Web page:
Luis de Carvajal y de la Cueva

Luis de Carvajal (sometimes Luis de Carabajal y de la Cueva) (c. 1537 – 13 February 1591) was governor of the Spanish province of Nuevo León in present-day Mexico, alleged slave dealer, and the first Spanish subject known to have entered Texas from Mexico across the lower Rio Grande.[1]

Luis de Carvajal y de la Cueva
Luis de Carvajal

c. 1537
Died13 February 1591
Other namesLuis de Carabajal
Known forFirst governor of Nuevo Reino de León; prosecuted by the Mexican Inquisition
Office1st Governor of Nuevo Reino de León
SuccessorDiego de Montemayor

He was a Portuguese-born, Spanish Crown officer, who in 1579 was awarded a large swath of territory in New Spain, known as Nuevo Reino de León. He was born in Mogadouro, Portugal, around 1537, but was raised in the Kingdom of León at the home of the Count of Benavente, a contemporary and friend of Philip II of Spain, who named Carvajal Governor of Nuevo Reino de León and granted him many privileges[2] on the basis of previous services to the Spanish Crown.[3]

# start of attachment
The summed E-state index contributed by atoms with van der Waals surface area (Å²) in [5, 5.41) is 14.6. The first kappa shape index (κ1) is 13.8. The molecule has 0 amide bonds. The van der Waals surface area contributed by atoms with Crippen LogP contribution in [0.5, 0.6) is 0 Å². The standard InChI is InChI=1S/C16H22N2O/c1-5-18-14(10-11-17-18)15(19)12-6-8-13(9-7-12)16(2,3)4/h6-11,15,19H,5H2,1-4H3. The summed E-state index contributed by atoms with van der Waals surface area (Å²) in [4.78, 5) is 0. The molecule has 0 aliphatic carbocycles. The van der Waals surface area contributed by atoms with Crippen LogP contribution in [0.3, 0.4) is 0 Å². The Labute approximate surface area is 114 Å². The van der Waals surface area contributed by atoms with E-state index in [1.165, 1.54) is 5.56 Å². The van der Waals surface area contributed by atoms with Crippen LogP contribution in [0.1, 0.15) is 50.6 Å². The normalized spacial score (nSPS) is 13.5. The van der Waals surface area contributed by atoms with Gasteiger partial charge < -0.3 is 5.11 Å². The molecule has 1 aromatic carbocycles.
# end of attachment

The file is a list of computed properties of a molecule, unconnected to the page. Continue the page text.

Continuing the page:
The territory granted to Carvajal included some portions in the south that had been settled by other Spaniards who refused to accept the terms of the grant[4] and sued Carvajal before the highest court in New Spain. The suits were decided in favor of Carvajal, but Álvaro Manrique de Zúñiga, 1st Marquess of Villamanrique, viceroy of New Spain, ordered the arrest of Carvajal in 1588. Carvajal was accused of enslaving large numbers of Indians, a major grievance of the indigenous population fueling the Chichimeca War. Carvajal was also accused of several other offenses by the Inquisition in Mexico City, but only the charge of concealing that his relatives secretly practiced Judaism was upheld. Sentenced to exile, he was sent back to the court's jail, where he died a year later.[5]